C. Schultz was born in
Dolton, Illinois, a suburb of Chicago, on June 23, 1932.
His music study began when he was five years old. Soon
thereafter, his interest in musical composition surfaced.
After working with Herman Spier and Rosetter Cole, Schultz
earned a Bachelor of Music degree at the Cosmopolitan
School of Music in Chicago in 1954. Also in 1954, Schultz
completed the course of study leading to the Bachelor
of Science in Education at Concordia University, River
Forest, Illinois where he studied with Carl Waldschmidt,
Paul Bunjes, Carl Halter, and Victor Hildner.
graduation Schultz married Dorothy Ruth Nickel and the couple
began teaching careers in Cleveland, Ohio, Dorothy at St.
Mark's Lutheran School and Ralph at Luther Memorial School,
a consolidated school for Trinity Lutheran Church where he
served as organist and choir director. In the summer of 1955
Schultz enrolled at the University of Michigan to study organ
with Robert Noehren and composition with Ross Lee Finney.
Influenced by Noehren, Trinity Lutheran Church installed
in 1957 the first large mechanical action organ in America
built by Rudolf von Beckerath in Hamburg, Germany. The instrument
gained an international reputation for its quality and it
generated new interest in America for the mechanical action
transferred from the University of Michigan to the Cleveland
Institute of Music where he studied composition with Marcel
Dick, a close associate of Arnold Schoenberg. Music activities
at Trinity were broadened to include conducting the Cleveland
Lutheran Chorus and Orchestra in a number of concerts and
television appearances each year. The Cleveland Institute
granted the Master of Music in theory and composition to
Schultz in 1960.
1961, Schultz accepted the call to chair the music department
at Concordia College, Bronxville, New York. Schultz began
the pursuit of a doctorate in music education at Teachers
College of Columbia University. However, the desire to compose
and conduct church music led him to transfer to Union Theological
Seminary where he earned the Sacred Music Doctorate in 1967.
While a student at Union, Schultz studied organ with Vernon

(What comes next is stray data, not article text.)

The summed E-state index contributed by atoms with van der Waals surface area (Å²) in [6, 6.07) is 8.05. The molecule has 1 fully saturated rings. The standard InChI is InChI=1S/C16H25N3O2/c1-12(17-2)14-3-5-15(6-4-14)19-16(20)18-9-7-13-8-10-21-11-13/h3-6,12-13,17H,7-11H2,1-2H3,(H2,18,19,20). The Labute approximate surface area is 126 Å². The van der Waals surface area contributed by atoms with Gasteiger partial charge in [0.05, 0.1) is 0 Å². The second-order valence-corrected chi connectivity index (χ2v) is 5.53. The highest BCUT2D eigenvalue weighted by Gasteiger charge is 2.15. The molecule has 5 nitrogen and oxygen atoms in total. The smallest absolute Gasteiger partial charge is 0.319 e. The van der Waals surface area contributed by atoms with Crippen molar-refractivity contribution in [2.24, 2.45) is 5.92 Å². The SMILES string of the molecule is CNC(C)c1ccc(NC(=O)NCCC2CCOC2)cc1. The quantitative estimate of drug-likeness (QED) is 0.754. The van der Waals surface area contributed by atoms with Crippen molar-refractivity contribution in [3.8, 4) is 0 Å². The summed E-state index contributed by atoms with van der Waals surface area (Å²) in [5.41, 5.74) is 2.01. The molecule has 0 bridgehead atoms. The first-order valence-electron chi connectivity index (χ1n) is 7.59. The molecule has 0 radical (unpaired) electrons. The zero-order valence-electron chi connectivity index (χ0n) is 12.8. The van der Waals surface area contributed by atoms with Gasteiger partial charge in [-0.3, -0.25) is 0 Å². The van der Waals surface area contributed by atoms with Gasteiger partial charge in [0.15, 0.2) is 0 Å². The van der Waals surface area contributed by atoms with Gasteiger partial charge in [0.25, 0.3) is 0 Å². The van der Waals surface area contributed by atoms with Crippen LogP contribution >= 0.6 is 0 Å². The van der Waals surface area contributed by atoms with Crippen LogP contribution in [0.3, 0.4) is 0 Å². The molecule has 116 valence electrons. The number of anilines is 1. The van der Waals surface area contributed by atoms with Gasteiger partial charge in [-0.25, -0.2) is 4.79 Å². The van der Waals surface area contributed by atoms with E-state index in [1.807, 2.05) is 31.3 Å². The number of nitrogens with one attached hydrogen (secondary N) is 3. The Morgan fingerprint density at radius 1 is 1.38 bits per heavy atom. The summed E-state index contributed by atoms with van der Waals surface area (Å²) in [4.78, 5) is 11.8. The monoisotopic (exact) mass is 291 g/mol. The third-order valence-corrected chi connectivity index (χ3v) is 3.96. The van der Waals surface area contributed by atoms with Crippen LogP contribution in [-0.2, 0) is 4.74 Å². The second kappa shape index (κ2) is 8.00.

De Tar, composition with Seth Bingham, musicology with Richard
French, and conducting with Thomas Dunn. Schultz returned
to Union as lecturer in conducting from 1968-1972. Under
his direction the Concordia Choir received critical acclaim
for performances at Town Hall, Carnegie Hall, and Alice Tully
Hall at Lincoln Center as well as various cities in Germany.
his career as a composer, Schultz has closely identified
with music for the church, but he has also written sonatas
for piano and oboe, pieces for strings, and a suite for orchestra
titled The Intelligent Man. In addition to numerous
organ pieces, Schultz has composed extensively for choirs.
Major compositions for choir and orchestra include Chorale
Mass, To Him Be Glory, and Praise God with Hearts
and Voices. Schultz and his wife Dorothy collaborated
on many compositions including Sing for Joy!, and
special music for the weddings of their six children and
baptisms of their fourteen grandchildren. The hymn Love
in Christ, now included in Lutheran Worship,
was first written for the wedding of daughter Deborah to
retired from the presidency at Concordia College in June
of 1998. Upon his retirement, the Board of Regents named
him President Emeritus and Professor of Music
Emeritus. Year- long festivities surrounding his retirement
culminated in a reunion of more than 220 alumni who had sung
for him between 1961 and 1998. After four intensive days
of rehearsal and fellowship, they produced a magnificent
recording and performed to a sell-out crowd at Alice Tully
Hall in Lincoln Center, New York City. Dorothy and he have
moved to a new home in Slingerlands, NY where he continues
to be involved as an author, composer, choral clinician and
guest conductor for such events as the recent performance
of Bach's Mass in B Minor for the "Basically
Bach Festival" at St. Peter's Lutheran Church, Manhattan.
Schultz has founded the Jubilate Singers and Orchestra in
the Capital Region of Albany, New York. Ninety singers drawn
from area congregations have performed Handel's Messiah, Brahms' Requiem, Bach's Passion
According to St. John and Christ lag in Todesbanden, and
biographical listing for Schultz has been included in Contemporary
American Composers: A Biographical Dictionary by E.
Ruth Anderson published by G. K. Hall & Co., Boston,
Mass. He has also been included in Your Own Way in Music;
A Career and Resource Guide by Nancy Uscher published
by St. Martin's Press.
music by Ralph C. Schultz